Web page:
Indeed, it appears that there is no way, under ICANN’s processes, for these conflicting views to be reconciled formally at this late stage.
WG chair Corwin said that any attempt to start negotiating the issue before the WG has even finished its work should be “rejected out of hand”.
With the GNSO appearing to be putting up complex process barriers to an amicable way forward, GAC chair Schneider repeatedly stated that he was attempting to reach a pragmatic solution to the impasse.
He expressed frustration frequently throughout the call that there does not appear to be a way that the GAC’s wishes can be negotiated into a reality. It’s not even clear who the GAC should be talking to about this, he complained.
He sounds like he’s the sensible one, but remember he’s representing people who stubbornly refused to negotiate in the WG over the last two years.
Finally, he raised the specter of governments running off to the UN/ITU, something that historically has been able to put the willies up those who fully support (and in many cases make their careers out of) the ICANN multistakeholder model.
Here’s a lengthier chunk of what he said, taken from the official meeting transcript:
If it turns out that there’s no way to change something that has come out of the Policy Development Process, because formally this is not possible unless the same people would agree to get together and do the same thing over again, so maybe this is what it takes, that we need to get back or that the same thing needs to be redone with the guidance from the board.
But if then nobody takes responsibility to — in case that everybody agrees that there’s a public interest at stake here that has not been fully, adequately considered, what — so what’s the point of this institution asking governments for advice if there’s no way to actually follow up on that advice in the end?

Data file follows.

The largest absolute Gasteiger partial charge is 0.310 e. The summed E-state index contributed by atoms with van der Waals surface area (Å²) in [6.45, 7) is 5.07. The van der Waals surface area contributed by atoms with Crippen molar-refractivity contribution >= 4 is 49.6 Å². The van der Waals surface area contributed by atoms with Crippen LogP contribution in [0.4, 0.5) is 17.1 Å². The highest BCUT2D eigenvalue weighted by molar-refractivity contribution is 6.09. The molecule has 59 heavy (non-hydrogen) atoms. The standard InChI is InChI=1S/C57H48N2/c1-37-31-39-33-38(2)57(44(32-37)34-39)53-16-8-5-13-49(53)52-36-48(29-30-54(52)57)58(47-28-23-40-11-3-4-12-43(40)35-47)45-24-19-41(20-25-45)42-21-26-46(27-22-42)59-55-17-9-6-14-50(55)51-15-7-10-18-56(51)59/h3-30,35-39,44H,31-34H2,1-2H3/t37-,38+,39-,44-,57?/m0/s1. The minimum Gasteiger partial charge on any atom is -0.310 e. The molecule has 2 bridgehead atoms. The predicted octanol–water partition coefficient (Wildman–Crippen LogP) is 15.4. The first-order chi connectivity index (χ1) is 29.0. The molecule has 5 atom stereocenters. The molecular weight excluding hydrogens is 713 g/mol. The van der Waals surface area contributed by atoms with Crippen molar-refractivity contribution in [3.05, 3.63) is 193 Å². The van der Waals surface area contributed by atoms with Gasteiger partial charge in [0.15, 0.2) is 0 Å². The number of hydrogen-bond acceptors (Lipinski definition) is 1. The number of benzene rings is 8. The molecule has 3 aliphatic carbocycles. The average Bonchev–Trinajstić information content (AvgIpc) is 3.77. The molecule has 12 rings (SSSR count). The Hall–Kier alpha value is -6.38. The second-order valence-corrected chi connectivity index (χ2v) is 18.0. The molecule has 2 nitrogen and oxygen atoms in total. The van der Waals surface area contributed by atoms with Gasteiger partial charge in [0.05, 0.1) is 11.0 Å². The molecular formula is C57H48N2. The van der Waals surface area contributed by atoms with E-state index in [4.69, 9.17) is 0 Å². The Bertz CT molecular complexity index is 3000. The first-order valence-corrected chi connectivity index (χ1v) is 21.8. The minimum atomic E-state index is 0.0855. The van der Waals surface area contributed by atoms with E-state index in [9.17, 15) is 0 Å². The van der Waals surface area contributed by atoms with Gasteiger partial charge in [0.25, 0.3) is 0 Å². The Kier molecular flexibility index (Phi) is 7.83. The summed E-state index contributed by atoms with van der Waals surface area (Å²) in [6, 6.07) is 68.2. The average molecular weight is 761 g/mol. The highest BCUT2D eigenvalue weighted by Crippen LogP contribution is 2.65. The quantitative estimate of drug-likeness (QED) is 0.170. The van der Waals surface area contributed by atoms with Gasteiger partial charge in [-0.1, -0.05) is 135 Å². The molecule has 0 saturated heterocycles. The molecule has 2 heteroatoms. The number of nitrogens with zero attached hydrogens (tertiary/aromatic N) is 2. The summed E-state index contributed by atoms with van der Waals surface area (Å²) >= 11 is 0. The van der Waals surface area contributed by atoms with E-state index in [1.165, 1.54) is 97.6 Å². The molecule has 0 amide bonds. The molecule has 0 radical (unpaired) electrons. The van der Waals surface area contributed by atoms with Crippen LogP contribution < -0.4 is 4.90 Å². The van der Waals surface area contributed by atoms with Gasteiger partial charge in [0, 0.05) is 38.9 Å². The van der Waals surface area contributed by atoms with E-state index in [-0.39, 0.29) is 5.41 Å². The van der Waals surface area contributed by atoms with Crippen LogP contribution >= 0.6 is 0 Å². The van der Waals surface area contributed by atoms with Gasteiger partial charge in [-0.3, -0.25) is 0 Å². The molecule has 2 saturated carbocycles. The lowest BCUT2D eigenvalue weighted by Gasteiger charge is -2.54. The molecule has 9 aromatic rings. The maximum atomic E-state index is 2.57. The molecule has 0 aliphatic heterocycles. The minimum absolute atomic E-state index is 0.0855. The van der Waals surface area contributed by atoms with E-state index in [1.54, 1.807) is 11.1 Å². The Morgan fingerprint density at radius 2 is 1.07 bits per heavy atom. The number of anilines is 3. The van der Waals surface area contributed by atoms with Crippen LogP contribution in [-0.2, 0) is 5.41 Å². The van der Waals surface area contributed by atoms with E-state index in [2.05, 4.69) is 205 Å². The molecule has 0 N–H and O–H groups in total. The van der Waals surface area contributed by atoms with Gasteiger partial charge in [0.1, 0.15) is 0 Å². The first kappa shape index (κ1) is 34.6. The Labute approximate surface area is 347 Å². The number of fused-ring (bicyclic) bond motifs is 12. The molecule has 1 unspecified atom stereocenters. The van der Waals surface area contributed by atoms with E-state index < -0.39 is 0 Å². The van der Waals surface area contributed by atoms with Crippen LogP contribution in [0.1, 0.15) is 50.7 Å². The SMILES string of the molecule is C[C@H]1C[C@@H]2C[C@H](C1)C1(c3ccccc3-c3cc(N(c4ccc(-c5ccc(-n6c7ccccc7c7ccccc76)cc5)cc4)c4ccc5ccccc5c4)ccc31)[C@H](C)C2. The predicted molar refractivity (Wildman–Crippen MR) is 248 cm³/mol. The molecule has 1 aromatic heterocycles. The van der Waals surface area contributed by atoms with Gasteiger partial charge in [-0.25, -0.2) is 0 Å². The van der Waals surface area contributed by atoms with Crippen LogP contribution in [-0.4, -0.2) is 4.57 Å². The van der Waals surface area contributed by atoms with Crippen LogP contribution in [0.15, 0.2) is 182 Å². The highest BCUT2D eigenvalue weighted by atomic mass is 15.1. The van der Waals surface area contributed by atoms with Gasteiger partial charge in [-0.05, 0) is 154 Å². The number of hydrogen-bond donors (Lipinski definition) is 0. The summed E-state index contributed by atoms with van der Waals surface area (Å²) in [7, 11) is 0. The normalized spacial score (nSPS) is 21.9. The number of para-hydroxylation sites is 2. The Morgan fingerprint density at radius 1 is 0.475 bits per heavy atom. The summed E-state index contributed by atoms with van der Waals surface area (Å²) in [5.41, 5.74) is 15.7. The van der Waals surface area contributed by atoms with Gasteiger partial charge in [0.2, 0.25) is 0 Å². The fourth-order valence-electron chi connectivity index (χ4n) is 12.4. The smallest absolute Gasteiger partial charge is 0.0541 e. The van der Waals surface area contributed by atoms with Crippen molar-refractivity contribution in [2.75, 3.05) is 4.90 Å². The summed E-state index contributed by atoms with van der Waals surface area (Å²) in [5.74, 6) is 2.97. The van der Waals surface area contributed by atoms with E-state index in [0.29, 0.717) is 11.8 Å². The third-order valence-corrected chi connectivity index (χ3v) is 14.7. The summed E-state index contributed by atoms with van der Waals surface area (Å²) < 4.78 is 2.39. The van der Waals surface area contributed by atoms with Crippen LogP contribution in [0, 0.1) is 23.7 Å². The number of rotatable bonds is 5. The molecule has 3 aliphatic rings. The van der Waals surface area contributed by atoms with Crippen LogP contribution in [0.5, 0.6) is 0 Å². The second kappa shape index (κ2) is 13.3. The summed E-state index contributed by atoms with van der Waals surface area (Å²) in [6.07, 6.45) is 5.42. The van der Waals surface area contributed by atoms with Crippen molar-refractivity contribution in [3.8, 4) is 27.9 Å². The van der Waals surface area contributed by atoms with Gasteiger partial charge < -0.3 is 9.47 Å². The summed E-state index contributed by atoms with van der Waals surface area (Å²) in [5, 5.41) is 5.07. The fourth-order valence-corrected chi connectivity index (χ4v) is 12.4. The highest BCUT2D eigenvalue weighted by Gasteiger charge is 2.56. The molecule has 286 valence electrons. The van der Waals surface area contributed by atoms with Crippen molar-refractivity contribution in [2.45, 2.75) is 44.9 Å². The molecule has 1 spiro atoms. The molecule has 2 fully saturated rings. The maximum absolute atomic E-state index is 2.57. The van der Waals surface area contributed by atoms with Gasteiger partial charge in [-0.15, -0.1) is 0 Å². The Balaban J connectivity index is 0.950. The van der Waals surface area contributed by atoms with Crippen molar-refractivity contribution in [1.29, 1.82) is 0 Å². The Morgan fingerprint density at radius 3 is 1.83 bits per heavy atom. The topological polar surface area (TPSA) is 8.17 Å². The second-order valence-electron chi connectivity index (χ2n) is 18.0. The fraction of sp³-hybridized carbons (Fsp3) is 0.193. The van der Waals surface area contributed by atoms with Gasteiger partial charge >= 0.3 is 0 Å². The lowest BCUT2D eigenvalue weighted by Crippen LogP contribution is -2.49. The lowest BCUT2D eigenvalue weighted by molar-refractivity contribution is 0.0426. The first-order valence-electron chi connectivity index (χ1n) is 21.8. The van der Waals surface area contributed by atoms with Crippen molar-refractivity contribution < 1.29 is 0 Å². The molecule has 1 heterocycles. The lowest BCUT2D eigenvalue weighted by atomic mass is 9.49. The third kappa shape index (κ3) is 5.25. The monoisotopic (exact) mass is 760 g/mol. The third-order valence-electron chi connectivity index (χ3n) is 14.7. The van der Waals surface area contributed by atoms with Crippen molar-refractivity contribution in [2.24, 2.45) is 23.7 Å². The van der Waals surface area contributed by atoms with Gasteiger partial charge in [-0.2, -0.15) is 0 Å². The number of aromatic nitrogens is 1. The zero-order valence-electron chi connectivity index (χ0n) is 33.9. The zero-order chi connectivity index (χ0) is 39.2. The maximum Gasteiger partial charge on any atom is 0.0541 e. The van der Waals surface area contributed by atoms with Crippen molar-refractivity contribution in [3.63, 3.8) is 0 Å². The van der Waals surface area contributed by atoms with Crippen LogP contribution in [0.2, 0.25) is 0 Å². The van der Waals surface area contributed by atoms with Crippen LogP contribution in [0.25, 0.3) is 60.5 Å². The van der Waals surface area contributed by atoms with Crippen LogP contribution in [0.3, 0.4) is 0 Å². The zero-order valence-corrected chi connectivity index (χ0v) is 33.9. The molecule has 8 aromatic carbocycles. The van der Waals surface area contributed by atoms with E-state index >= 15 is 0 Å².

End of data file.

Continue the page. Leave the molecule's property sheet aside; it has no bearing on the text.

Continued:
So I’m asking quite a fundamental question, and I’m just urging you about considering what happens if many governments consider that the system does not work. They go to other institutions. They think we are not able to defend public interest in this institution. We need to go elsewhere. And this is exactly what is happening currently at the ITU Standardization Assembly, where we have discussions about protection of geographic names because — and I’m not saying this is legitimate or not — but because some governments have the feeling that this hasn’t been adequately addressed in the ICANN structure.
I’m really serious about this urge that we all work together to find solutions within ICANN, because the alternative is not necessarily better. And the world is watching what signals we give, and please be aware of that.
The proposal calls for governments to get more rights to oppose geographic new gTLD applications more or less arbitrarily.
It emerged not from any failure of ICANN policy — geographic names are already protected at the request of the GAC — but from Africa governments being pissed off that .africa is still on hold because DotConnectAfrica is suing ICANN in a California court and some batty judge granted DCA a restraining order.
It’s not really relevant to the IGO issue, nor especially relevant to the issue of governments failing to influence ICANN policy.
The key takeaway from Schneider’s remarks for me is that, despite assurances that the IANA transition was a way to bring more governments into the ICANN fold rather than seeking solace at the UN, that change of heart is yet to manifest itself.
The “I’m taking my ball and going home” threat seems to be alive and well for now.
Rejected community gTLD applicant Dot Registry has waded into the lawsuit between DotConnectAfrica and ICANN.
Filing an amicus brief on Friday in support of the unsuccessful .africa applicant, Dot Registry argues that chagrined new gTLD applicants should be allowed to sue ICANN, despite the legal releases they all signed.
The company is clearly setting the groundwork for its own lawsuit against ICANN — or at least trying to give that impression.
If the two companies are successful in their arguments, it could open the floodgates for more lawsuits by pissed-off new gTLD applicants.
Dot Registry claims applicants signed overly broad, one-sided legal waivers with the assurance that alternative dispute mechanisms would be available.
However, it argues that these mechanisms — Reconsideration, Cooperative Engagement and Independent Review — are a “sham” that make ICANN’s assurances amount to nothing more than a “bait-and-switch scheme”.
Dot Registry recently won an Independent Review Process case against ICANN that challenged the adverse Community Priority Evaluation decisions on its .inc, .llc, and .llp applications.
But while the IRP panel said ICANN should pay Dot Registry’s share of the IRP costs, the applicant came away otherwise empty-handed when panel rejected its demand to be handed the four gTLDs on a plate.
The ICANN board of directors has not yet fully decided how to handle the three applications, but forcing them to auction with competing applications seems the most likely outcome.